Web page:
Court: Domino’s Not Responsible For Sexual Harassment Of 16-Year-Old Employee

When a worker at a fast food franchise acts like an a-hole, it’s obviously his boss’s immediate responsibility to investigate and discipline that employee if necessary. But does the corporate office share any liability when things go wrong at the franchisee level? What about when people from company HQ are involved in the decision of whether or not to dismiss an employee? According to California’s highest court, the buck stops at the franchisee’s door.

Last week, a divided California Supreme Court ruled that Domino’s HQ can’t be held responsible for the alleged sexual harassment of a former teenage employee by a co-worker, explaining that the company’s franchise agreement puts all staffing decisions in the hands of the franchisee.

The plaintiff in the case was 16 when she began working at a Domino’s in Ventura County, CA, in Nov. 2008. She claims she an assistant manager harassed her by groping her and making lewd comments. After two weeks of being hassled, she complained to the franchisee.

The franchisee began an investigation and suspended the assistant manager, but says he didn’t need to fire the alleged harasser because he just stopped showing up to work.

Meanwhile, the plaintiff alleges that her hours were cut after she complained to the franchisee about the assistant manager. She subsequently quit, and the franchisee ultimately went bankrupt.

Her lawyers had argued that Domino’s HQ should be treated as a joint employer with the franchisee, as correspondence between a corporate “area manager” and the franchisee showed they had discussed the situation. The plaintiff claims that the the corporate rep directed the franchisee to dismiss the assistant manager.

In legal proceedings, that corporate rep said she was only making a non-binding suggestion to the franchisee. But the franchisee said he followed instructions from corporate out of fear of losing his business.

An appeals court had ruled that the plaintiff could bring her claim against Domino’s corporate office, but a majority of the California Supremes disagreed.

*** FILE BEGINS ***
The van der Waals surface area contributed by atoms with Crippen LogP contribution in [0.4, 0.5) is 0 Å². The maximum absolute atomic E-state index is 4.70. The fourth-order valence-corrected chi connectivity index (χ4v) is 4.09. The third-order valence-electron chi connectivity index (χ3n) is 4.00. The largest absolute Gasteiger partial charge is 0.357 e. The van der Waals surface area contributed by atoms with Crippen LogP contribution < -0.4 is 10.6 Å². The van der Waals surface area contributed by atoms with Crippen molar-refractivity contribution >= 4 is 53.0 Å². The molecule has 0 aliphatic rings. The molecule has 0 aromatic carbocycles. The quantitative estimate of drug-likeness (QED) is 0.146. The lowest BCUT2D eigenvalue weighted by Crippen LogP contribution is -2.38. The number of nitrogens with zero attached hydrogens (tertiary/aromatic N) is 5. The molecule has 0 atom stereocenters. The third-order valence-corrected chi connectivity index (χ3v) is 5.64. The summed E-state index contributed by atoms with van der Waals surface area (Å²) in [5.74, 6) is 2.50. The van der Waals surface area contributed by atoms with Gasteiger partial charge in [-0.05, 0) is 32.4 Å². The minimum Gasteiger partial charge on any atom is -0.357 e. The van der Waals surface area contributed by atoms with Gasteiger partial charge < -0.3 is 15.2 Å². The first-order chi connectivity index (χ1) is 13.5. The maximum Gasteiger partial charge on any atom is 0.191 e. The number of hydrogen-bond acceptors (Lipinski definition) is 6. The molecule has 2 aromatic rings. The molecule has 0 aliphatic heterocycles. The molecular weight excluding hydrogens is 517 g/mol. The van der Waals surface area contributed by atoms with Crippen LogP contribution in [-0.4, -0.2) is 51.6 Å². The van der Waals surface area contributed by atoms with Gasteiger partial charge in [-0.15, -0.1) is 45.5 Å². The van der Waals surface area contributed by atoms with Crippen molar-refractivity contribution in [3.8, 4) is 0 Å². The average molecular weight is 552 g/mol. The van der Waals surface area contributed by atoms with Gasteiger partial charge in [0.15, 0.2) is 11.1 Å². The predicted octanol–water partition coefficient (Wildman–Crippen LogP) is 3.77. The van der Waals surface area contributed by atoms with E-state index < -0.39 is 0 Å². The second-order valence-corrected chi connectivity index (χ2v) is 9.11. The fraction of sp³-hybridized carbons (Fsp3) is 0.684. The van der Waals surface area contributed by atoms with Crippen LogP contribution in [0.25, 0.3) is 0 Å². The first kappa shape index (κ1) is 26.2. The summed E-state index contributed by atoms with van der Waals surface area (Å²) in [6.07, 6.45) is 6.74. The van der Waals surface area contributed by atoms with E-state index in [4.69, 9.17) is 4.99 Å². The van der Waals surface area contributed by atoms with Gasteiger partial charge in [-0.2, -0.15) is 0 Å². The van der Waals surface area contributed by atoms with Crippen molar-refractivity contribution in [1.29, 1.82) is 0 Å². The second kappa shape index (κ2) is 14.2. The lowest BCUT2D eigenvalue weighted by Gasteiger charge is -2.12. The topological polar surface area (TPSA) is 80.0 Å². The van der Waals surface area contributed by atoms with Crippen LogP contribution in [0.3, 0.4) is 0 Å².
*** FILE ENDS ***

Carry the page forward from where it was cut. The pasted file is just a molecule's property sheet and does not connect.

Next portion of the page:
In writing for the majority, Justice Marvin Baxter states that while the franchise agreement allows franchisees to use the company’s name and products, and gives the corporate office the ability to occasionally check in on the franchise, it ultimately leaves all personnel matters in the hands of the business owner.

“There are sound and legitimate reasons for business format contracts like the present one to allocate local personnel issues almost exclusively to the franchisee,” wrote Baxter.

But not all of the justices saw it that way. In a dissenting opinion, Justice Kathryn Mickle Werdegar contends that a jury should have been given the chance to decide whether or not Domino’s was a joint employer along with the franchisee. She says the court should be more concerned with maintaining “a workplace free of the pernicious influence of sexism” than it is with reinforcing the franchisor/franchisee business model.

Not surprisingly, Domino’s lawyer labeled the decision “a great victory for the franchise industry.”

This decision comes during an ongoing legal debate over the long-established buffer between franchisees and their corporate overlords. Earlier this summer, the National Labor Relations Board’s General Counsel held that McDonald’s could be considered a joint employer in labor complaints involving franchisees. The fast food chain and industry groups have said they will fight this decision.

Court: Domino’s not responsible for harassment at franchise []

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